Trees, birds, bats
Among the documents submitted as part of the planning application there’s a bat survey, and ecological appraisal, and an arboricultural report. All three were prepared by Quants environmental. I assume/hope that the council’s own officers will respond to these in due course.
As previously mentioned, at the edge of the planned green space to the west of the site, on the MoD/Duncombe Barracks side of the boundary, there’s a line of mature trees. The arboricultural report (PDF here) submitted as part of the planning application states that
It is recommended that all trees along the western boundary are retained due to their large prominent size and the area of mature urban tree canopy cover they provide in the local landscape.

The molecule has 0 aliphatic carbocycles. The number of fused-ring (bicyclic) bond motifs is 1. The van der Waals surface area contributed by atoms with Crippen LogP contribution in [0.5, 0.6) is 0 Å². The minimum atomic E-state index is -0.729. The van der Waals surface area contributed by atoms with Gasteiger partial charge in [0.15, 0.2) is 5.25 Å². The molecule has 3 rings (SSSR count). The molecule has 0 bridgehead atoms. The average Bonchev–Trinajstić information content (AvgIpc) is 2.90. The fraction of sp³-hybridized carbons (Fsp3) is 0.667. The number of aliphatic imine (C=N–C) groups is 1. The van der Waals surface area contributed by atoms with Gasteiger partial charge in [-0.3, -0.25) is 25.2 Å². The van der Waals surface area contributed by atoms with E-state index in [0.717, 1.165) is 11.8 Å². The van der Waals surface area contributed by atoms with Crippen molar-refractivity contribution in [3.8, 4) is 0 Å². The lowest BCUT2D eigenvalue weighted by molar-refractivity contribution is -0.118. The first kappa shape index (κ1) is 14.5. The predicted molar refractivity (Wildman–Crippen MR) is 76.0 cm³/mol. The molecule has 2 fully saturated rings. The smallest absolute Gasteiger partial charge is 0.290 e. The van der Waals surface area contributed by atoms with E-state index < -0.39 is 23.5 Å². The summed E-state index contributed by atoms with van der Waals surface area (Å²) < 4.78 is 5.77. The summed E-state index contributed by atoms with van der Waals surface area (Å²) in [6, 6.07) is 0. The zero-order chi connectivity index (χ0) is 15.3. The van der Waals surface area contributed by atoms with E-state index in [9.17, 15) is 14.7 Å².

Good to read this, though it doesn’t guarantee their survival. A few years back the largest of these ash trees was felled when the MoD built a new firing range (15/02506/FUL). Not pleasant to see men with chainsaws taking down a healthy ash tree. The location of the planned open space next to these trees should mean that no further damage is done, I hope.
The ecological appraisal report (PDF here) is dated June 2014, so it’s not exactly a current appraisal of the site.
It provoked a few thoughts and questions, regarding how a site is seen by a professional surveying it rather than a person living close to it day to day, year after year.
It makes the place sound a bit dull.
Due to the urban nature of the site, regular disturbance, intensive management, lack of connectivity and minimal vegetation the site was not considered to be of significant value to bird species of moderate-high conservation value, with only common species such as rock dove and blackbird likely to use the site for breeding purposes.